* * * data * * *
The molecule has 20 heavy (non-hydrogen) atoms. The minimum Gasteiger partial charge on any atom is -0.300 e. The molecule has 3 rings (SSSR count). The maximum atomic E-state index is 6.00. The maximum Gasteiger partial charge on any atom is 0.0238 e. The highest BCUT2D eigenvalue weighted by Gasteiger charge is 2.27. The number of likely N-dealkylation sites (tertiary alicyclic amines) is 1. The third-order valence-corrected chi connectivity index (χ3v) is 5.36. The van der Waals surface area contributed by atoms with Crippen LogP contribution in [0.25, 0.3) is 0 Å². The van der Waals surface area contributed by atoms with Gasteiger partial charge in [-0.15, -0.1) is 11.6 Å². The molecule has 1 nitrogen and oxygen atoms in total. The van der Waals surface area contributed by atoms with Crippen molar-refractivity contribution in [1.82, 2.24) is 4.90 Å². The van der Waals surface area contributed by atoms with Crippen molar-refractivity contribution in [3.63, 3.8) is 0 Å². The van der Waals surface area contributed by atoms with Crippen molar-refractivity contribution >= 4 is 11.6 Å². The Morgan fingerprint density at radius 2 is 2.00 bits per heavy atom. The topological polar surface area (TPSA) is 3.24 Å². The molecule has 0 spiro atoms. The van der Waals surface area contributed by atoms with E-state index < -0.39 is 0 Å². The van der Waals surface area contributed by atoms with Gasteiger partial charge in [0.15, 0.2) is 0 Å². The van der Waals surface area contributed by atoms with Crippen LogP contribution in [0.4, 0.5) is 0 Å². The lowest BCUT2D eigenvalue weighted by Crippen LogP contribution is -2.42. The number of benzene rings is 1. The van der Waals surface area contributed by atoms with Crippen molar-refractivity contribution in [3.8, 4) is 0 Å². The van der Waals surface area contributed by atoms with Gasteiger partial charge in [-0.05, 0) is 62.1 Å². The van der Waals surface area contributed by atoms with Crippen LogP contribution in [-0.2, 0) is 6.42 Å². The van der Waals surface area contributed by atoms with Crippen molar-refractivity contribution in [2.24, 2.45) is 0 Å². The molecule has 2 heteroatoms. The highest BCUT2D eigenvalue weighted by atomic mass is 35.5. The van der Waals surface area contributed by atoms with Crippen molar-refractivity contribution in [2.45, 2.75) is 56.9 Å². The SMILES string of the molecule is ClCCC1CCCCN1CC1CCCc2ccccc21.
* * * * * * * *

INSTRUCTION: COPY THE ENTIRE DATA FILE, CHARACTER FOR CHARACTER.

The molecule has 20 heavy (non-hydrogen) atoms. The minimum Gasteiger partial charge on any atom is -0.300 e. The molecule has 3 rings (SSSR count). The maximum atomic E-state index is 6.00. The maximum Gasteiger partial charge on any atom is 0.0238 e. The highest BCUT2D eigenvalue weighted by Gasteiger charge is 2.27. The number of likely N-dealkylation sites (tertiary alicyclic amines) is 1. The third-order valence-corrected chi connectivity index (χ3v) is 5.36. The van der Waals surface area contributed by atoms with Crippen LogP contribution in [0.25, 0.3) is 0 Å². The van der Waals surface area contributed by atoms with Gasteiger partial charge in [-0.15, -0.1) is 11.6 Å². The molecule has 1 nitrogen and oxygen atoms in total. The van der Waals surface area contributed by atoms with Crippen molar-refractivity contribution in [1.82, 2.24) is 4.90 Å². The van der Waals surface area contributed by atoms with Crippen molar-refractivity contribution in [3.63, 3.8) is 0 Å². The van der Waals surface area contributed by atoms with Crippen molar-refractivity contribution >= 4 is 11.6 Å². The Morgan fingerprint density at radius 2 is 2.00 bits per heavy atom. The topological polar surface area (TPSA) is 3.24 Å². The molecule has 0 spiro atoms. The van der Waals surface area contributed by atoms with E-state index < -0.39 is 0 Å². The van der Waals surface area contributed by atoms with Gasteiger partial charge in [0.15, 0.2) is 0 Å². The van der Waals surface area contributed by atoms with Crippen LogP contribution in [0.4, 0.5) is 0 Å². The lowest BCUT2D eigenvalue weighted by Crippen LogP contribution is -2.42. The number of benzene rings is 1. The van der Waals surface area contributed by atoms with Crippen molar-refractivity contribution in [3.8, 4) is 0 Å². The van der Waals surface area contributed by atoms with Gasteiger partial charge in [-0.05, 0) is 62.1 Å². The van der Waals surface area contributed by atoms with Crippen LogP contribution in [-0.2, 0) is 6.42 Å². The van der Waals surface area contributed by atoms with Crippen molar-refractivity contribution in [2.24, 2.45) is 0 Å². The molecule has 2 heteroatoms. The highest BCUT2D eigenvalue weighted by atomic mass is 35.5. The van der Waals surface area contributed by atoms with Crippen molar-refractivity contribution in [2.45, 2.75) is 56.9 Å². The SMILES string of the molecule is ClCCC1CCCCN1CC1CCCc2ccccc21.